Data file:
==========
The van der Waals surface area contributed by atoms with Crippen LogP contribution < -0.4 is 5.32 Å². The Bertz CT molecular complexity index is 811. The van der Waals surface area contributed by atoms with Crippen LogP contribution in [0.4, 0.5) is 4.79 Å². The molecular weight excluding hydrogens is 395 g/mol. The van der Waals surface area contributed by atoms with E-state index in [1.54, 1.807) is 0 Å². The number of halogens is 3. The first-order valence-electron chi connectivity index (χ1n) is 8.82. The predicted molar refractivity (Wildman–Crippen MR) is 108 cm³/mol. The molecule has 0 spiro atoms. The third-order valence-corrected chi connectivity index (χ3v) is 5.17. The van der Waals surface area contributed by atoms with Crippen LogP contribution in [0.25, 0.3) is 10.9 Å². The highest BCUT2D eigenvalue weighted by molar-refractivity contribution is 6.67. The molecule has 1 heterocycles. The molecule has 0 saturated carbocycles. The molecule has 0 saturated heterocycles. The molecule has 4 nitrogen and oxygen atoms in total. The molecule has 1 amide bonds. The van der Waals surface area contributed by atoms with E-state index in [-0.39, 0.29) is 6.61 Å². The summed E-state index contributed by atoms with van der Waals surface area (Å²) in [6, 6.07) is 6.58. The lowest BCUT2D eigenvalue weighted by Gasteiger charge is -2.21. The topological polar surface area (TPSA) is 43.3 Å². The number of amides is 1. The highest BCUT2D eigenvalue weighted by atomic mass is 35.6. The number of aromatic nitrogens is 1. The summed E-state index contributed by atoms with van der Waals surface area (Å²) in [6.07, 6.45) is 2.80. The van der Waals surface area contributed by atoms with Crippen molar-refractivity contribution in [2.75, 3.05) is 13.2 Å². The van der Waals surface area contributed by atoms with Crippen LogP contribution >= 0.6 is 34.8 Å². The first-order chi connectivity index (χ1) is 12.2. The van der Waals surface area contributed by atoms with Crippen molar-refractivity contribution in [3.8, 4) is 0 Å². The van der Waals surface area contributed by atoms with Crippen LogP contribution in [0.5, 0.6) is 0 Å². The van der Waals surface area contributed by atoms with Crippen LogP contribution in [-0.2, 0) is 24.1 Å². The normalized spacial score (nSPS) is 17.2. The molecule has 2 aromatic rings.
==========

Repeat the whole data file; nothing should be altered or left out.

The van der Waals surface area contributed by atoms with Crippen LogP contribution < -0.4 is 5.32 Å². The Bertz CT molecular complexity index is 811. The van der Waals surface area contributed by atoms with Crippen LogP contribution in [0.4, 0.5) is 4.79 Å². The molecular weight excluding hydrogens is 395 g/mol. The van der Waals surface area contributed by atoms with E-state index in [1.54, 1.807) is 0 Å². The number of halogens is 3. The first-order valence-electron chi connectivity index (χ1n) is 8.82. The predicted molar refractivity (Wildman–Crippen MR) is 108 cm³/mol. The molecule has 0 spiro atoms. The third-order valence-corrected chi connectivity index (χ3v) is 5.17. The van der Waals surface area contributed by atoms with Crippen LogP contribution in [0.25, 0.3) is 10.9 Å². The highest BCUT2D eigenvalue weighted by molar-refractivity contribution is 6.67. The molecule has 1 heterocycles. The molecule has 0 saturated carbocycles. The molecule has 0 saturated heterocycles. The molecule has 4 nitrogen and oxygen atoms in total. The molecule has 1 amide bonds. The van der Waals surface area contributed by atoms with E-state index in [-0.39, 0.29) is 6.61 Å². The summed E-state index contributed by atoms with van der Waals surface area (Å²) in [6, 6.07) is 6.58. The lowest BCUT2D eigenvalue weighted by Gasteiger charge is -2.21. The topological polar surface area (TPSA) is 43.3 Å². The number of amides is 1. The highest BCUT2D eigenvalue weighted by atomic mass is 35.6. The number of aromatic nitrogens is 1. The summed E-state index contributed by atoms with van der Waals surface area (Å²) in [6.07, 6.45) is 2.80. The van der Waals surface area contributed by atoms with Crippen molar-refractivity contribution in [2.75, 3.05) is 13.2 Å². The van der Waals surface area contributed by atoms with Crippen LogP contribution >= 0.6 is 34.8 Å². The first-order chi connectivity index (χ1) is 12.2. The van der Waals surface area contributed by atoms with Crippen molar-refractivity contribution in [3.8, 4) is 0 Å². The van der Waals surface area contributed by atoms with Crippen LogP contribution in [0.5, 0.6) is 0 Å². The van der Waals surface area contributed by atoms with Crippen LogP contribution in [-0.2, 0) is 24.1 Å². The normalized spacial score (nSPS) is 17.2. The molecule has 2 aromatic rings.